The Law Library contains 645,754 hard-copy volumes and 222,856 microform volume equivalents, and subscribes to 5,704 serial publications. The facility, 120,000-square-foot (11,000 m2), is one of the largest law libraries in the country. There are 400 individual study carrels, 14 study rooms, computer laboratories, a rare book and manuscript center, a student lounge, periodical reading rooms and more than 70,000 feet (21,000 m) of shelving. Collections include federal and state statutes as well as judicial opinions, treatises and other primary sources. There are substantial collections of international legal materials, U.S. government publications, and insurance law materials. The library recently underwent a $21 million renovation, and reopened in June 2009. Recently, the library was named as one of "The 50 Most Amazing University Libraries in the World."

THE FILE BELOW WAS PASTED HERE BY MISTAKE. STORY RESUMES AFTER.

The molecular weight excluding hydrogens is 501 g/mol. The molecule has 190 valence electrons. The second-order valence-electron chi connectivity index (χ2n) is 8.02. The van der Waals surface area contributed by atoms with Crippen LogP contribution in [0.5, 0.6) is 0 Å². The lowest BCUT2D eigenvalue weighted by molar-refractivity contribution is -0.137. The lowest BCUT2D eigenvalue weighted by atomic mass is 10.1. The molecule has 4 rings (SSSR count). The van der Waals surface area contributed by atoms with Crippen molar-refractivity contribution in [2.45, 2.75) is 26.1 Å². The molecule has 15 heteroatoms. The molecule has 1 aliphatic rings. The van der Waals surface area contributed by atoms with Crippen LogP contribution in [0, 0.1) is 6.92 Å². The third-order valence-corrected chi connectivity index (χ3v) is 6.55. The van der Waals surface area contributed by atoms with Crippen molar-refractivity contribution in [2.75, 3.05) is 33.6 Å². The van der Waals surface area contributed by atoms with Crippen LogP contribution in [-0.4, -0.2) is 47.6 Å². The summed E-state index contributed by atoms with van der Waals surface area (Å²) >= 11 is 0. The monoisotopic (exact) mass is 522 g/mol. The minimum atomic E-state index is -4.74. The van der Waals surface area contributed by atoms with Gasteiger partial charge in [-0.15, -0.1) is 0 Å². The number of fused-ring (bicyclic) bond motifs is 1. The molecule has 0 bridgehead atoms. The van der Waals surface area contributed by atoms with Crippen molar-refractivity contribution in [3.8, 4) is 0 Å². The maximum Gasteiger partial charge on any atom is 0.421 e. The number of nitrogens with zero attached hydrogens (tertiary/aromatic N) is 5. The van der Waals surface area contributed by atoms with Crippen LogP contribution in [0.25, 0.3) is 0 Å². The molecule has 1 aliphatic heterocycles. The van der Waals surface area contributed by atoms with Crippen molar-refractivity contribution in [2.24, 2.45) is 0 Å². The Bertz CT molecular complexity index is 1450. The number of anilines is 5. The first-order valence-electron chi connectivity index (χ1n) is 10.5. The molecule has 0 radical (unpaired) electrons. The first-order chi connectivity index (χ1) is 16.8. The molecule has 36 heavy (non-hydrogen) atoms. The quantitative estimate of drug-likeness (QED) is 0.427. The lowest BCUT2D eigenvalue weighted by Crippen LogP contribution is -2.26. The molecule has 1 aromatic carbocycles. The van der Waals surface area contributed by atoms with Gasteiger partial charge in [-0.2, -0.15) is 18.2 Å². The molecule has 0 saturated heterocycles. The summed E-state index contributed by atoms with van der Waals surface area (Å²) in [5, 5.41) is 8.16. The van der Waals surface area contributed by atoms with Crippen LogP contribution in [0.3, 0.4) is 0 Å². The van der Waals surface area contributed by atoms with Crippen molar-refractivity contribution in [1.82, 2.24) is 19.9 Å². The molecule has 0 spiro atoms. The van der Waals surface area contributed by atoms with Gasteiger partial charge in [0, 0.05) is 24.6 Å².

The Law Library works closely with the University of Connecticut Libraries, which form the largest public research collection in the state of Connecticut. The main library is the Homer D. Babbidge Library, formerly the Nathan Hale Library, at the Storrs campus, which underwent a $3 million renovation that was completed in 1998, making it then the largest public research library in New England. The Storrs campus is also home to the university's Music and Pharmacy libraries, as well as the Thomas J. Dodd Research Center, home to the university's archives and special collections, including university records, rare books, and manuscript collections. Each of the regional campuses also have their own libraries, including the Jeremy Richard Library at UConn-Stamford and the Trecker Library in West Hartford. These libraries are tied into the Babbidge library through a shared catalogue.